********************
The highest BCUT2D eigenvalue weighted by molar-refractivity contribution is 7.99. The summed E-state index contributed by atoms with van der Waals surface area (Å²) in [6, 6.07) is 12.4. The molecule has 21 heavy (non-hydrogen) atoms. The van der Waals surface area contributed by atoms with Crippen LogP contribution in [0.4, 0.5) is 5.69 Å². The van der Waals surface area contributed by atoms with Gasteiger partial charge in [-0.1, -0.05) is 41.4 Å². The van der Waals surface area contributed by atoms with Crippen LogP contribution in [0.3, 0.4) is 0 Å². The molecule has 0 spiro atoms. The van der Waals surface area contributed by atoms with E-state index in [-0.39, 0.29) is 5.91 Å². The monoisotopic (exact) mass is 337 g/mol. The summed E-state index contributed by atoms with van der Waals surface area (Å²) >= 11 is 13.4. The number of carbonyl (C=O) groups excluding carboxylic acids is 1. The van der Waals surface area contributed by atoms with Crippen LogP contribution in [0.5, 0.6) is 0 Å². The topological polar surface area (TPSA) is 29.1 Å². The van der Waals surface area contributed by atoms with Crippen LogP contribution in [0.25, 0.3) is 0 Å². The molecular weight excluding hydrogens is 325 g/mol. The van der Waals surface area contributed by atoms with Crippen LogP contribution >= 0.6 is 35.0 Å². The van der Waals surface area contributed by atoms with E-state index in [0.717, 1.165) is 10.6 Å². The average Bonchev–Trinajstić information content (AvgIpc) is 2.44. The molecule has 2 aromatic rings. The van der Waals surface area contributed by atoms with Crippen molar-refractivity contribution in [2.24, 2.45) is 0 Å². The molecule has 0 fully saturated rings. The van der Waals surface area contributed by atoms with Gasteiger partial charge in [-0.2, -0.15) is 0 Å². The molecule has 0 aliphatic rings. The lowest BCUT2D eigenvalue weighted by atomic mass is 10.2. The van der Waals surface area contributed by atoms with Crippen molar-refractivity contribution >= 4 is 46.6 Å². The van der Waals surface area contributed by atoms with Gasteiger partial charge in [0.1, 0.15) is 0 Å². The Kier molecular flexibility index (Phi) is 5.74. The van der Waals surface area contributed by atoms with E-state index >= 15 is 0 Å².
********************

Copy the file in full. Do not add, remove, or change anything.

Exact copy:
The highest BCUT2D eigenvalue weighted by molar-refractivity contribution is 7.99. The summed E-state index contributed by atoms with van der Waals surface area (Å²) in [6, 6.07) is 12.4. The molecule has 21 heavy (non-hydrogen) atoms. The van der Waals surface area contributed by atoms with Crippen LogP contribution in [0.4, 0.5) is 5.69 Å². The van der Waals surface area contributed by atoms with Gasteiger partial charge in [-0.1, -0.05) is 41.4 Å². The van der Waals surface area contributed by atoms with Crippen LogP contribution in [0.3, 0.4) is 0 Å². The molecule has 0 spiro atoms. The van der Waals surface area contributed by atoms with E-state index in [-0.39, 0.29) is 5.91 Å². The monoisotopic (exact) mass is 337 g/mol. The summed E-state index contributed by atoms with van der Waals surface area (Å²) >= 11 is 13.4. The number of carbonyl (C=O) groups excluding carboxylic acids is 1. The van der Waals surface area contributed by atoms with Crippen LogP contribution in [0.5, 0.6) is 0 Å². The topological polar surface area (TPSA) is 29.1 Å². The van der Waals surface area contributed by atoms with Crippen LogP contribution in [0.25, 0.3) is 0 Å². The molecular weight excluding hydrogens is 325 g/mol. The van der Waals surface area contributed by atoms with Crippen LogP contribution >= 0.6 is 35.0 Å². The van der Waals surface area contributed by atoms with E-state index in [0.717, 1.165) is 10.6 Å². The average Bonchev–Trinajstić information content (AvgIpc) is 2.44. The molecule has 2 aromatic rings. The van der Waals surface area contributed by atoms with Crippen molar-refractivity contribution in [2.24, 2.45) is 0 Å². The molecule has 0 fully saturated rings. The van der Waals surface area contributed by atoms with Gasteiger partial charge in [-0.2, -0.15) is 0 Å². The molecule has 0 aliphatic rings. The lowest BCUT2D eigenvalue weighted by atomic mass is 10.2. The van der Waals surface area contributed by atoms with Crippen molar-refractivity contribution >= 4 is 46.6 Å². The van der Waals surface area contributed by atoms with Gasteiger partial charge in [0.1, 0.15) is 0 Å². The Kier molecular flexibility index (Phi) is 5.74. The van der Waals surface area contributed by atoms with E-state index >= 15 is 0 Å².